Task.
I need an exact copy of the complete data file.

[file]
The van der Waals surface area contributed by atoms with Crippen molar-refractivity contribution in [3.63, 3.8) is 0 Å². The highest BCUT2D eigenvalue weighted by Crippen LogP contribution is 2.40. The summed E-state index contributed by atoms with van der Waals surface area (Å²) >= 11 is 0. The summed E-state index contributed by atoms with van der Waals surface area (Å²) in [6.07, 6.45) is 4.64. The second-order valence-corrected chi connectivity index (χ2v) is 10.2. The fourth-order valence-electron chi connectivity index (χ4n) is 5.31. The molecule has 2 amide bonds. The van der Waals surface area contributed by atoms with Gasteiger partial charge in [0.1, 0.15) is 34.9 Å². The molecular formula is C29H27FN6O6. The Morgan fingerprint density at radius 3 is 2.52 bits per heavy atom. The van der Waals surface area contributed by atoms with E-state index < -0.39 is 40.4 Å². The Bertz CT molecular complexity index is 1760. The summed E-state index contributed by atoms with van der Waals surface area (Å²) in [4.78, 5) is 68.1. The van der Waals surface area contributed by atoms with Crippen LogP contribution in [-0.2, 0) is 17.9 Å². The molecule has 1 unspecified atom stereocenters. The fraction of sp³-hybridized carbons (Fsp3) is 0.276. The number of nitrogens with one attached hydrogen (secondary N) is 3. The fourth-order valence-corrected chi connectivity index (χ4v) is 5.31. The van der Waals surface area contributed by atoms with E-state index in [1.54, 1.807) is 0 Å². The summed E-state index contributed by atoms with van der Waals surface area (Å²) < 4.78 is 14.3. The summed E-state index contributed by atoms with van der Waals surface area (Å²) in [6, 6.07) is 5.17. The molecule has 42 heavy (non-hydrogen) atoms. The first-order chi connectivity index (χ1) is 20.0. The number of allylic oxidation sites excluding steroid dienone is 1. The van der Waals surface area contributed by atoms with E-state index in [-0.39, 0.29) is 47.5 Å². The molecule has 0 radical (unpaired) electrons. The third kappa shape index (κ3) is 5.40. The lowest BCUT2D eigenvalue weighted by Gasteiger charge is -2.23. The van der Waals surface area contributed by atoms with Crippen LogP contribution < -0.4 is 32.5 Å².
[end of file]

The van der Waals surface area contributed by atoms with Crippen molar-refractivity contribution in [3.63, 3.8) is 0 Å². The highest BCUT2D eigenvalue weighted by Crippen LogP contribution is 2.40. The summed E-state index contributed by atoms with van der Waals surface area (Å²) >= 11 is 0. The summed E-state index contributed by atoms with van der Waals surface area (Å²) in [6.07, 6.45) is 4.64. The second-order valence-corrected chi connectivity index (χ2v) is 10.2. The fourth-order valence-electron chi connectivity index (χ4n) is 5.31. The molecule has 2 amide bonds. The van der Waals surface area contributed by atoms with Gasteiger partial charge in [0.1, 0.15) is 34.9 Å². The molecular formula is C29H27FN6O6. The Morgan fingerprint density at radius 3 is 2.52 bits per heavy atom. The van der Waals surface area contributed by atoms with E-state index < -0.39 is 40.4 Å². The Bertz CT molecular complexity index is 1760. The summed E-state index contributed by atoms with van der Waals surface area (Å²) in [4.78, 5) is 68.1. The van der Waals surface area contributed by atoms with Crippen LogP contribution in [-0.2, 0) is 17.9 Å². The molecule has 1 unspecified atom stereocenters. The fraction of sp³-hybridized carbons (Fsp3) is 0.276. The number of nitrogens with one attached hydrogen (secondary N) is 3. The fourth-order valence-corrected chi connectivity index (χ4v) is 5.31. The van der Waals surface area contributed by atoms with E-state index in [1.54, 1.807) is 0 Å². The summed E-state index contributed by atoms with van der Waals surface area (Å²) < 4.78 is 14.3. The summed E-state index contributed by atoms with van der Waals surface area (Å²) in [6, 6.07) is 5.17. The molecule has 42 heavy (non-hydrogen) atoms. The first-order chi connectivity index (χ1) is 20.0. The number of allylic oxidation sites excluding steroid dienone is 1. The van der Waals surface area contributed by atoms with E-state index in [-0.39, 0.29) is 47.5 Å². The molecule has 0 radical (unpaired) electrons. The third kappa shape index (κ3) is 5.40. The lowest BCUT2D eigenvalue weighted by Gasteiger charge is -2.23. The van der Waals surface area contributed by atoms with Crippen LogP contribution < -0.4 is 32.5 Å².